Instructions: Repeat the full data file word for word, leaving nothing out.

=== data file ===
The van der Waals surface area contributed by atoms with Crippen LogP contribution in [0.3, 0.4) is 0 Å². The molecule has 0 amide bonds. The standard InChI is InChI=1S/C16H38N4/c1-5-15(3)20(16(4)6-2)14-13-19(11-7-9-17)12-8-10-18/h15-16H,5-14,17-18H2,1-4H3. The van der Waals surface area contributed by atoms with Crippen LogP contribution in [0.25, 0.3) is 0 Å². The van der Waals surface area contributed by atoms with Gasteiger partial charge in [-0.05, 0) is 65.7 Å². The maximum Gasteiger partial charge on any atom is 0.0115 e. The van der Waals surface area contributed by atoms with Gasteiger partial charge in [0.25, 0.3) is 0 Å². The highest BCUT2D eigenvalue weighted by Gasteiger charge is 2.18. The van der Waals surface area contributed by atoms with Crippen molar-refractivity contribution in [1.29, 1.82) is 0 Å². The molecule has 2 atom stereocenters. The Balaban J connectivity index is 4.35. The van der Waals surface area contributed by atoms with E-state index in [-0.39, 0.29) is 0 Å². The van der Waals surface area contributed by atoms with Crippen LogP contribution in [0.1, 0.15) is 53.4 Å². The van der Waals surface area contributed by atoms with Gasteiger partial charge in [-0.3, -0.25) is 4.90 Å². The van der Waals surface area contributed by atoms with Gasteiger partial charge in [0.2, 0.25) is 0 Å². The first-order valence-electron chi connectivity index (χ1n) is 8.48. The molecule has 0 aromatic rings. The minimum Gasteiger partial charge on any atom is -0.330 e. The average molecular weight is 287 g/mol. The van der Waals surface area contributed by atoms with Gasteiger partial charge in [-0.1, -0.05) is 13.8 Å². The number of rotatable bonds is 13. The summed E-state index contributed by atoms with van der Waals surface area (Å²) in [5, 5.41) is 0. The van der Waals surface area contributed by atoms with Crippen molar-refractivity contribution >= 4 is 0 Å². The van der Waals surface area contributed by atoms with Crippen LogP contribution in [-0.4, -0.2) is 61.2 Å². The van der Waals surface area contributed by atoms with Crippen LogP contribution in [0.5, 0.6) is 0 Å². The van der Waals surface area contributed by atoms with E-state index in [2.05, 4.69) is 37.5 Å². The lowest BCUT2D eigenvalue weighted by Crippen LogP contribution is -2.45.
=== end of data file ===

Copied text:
The van der Waals surface area contributed by atoms with Crippen LogP contribution in [0.3, 0.4) is 0 Å². The molecule has 0 amide bonds. The standard InChI is InChI=1S/C16H38N4/c1-5-15(3)20(16(4)6-2)14-13-19(11-7-9-17)12-8-10-18/h15-16H,5-14,17-18H2,1-4H3. The van der Waals surface area contributed by atoms with Crippen LogP contribution in [0.25, 0.3) is 0 Å². The van der Waals surface area contributed by atoms with Gasteiger partial charge in [-0.05, 0) is 65.7 Å². The maximum Gasteiger partial charge on any atom is 0.0115 e. The van der Waals surface area contributed by atoms with Gasteiger partial charge in [0.25, 0.3) is 0 Å². The highest BCUT2D eigenvalue weighted by Gasteiger charge is 2.18. The van der Waals surface area contributed by atoms with Crippen molar-refractivity contribution in [1.29, 1.82) is 0 Å². The molecule has 2 atom stereocenters. The Balaban J connectivity index is 4.35. The van der Waals surface area contributed by atoms with E-state index in [-0.39, 0.29) is 0 Å². The van der Waals surface area contributed by atoms with Crippen LogP contribution in [0.1, 0.15) is 53.4 Å². The van der Waals surface area contributed by atoms with Gasteiger partial charge in [-0.3, -0.25) is 4.90 Å². The van der Waals surface area contributed by atoms with Gasteiger partial charge in [0.2, 0.25) is 0 Å². The first-order valence-electron chi connectivity index (χ1n) is 8.48. The molecule has 0 aromatic rings. The minimum Gasteiger partial charge on any atom is -0.330 e. The average molecular weight is 287 g/mol. The van der Waals surface area contributed by atoms with Gasteiger partial charge in [-0.1, -0.05) is 13.8 Å². The number of rotatable bonds is 13. The summed E-state index contributed by atoms with van der Waals surface area (Å²) in [5, 5.41) is 0. The van der Waals surface area contributed by atoms with Crippen molar-refractivity contribution >= 4 is 0 Å². The van der Waals surface area contributed by atoms with Crippen LogP contribution in [-0.4, -0.2) is 61.2 Å². The van der Waals surface area contributed by atoms with Crippen LogP contribution in [0.5, 0.6) is 0 Å². The van der Waals surface area contributed by atoms with E-state index in [2.05, 4.69) is 37.5 Å². The lowest BCUT2D eigenvalue weighted by Crippen LogP contribution is -2.45.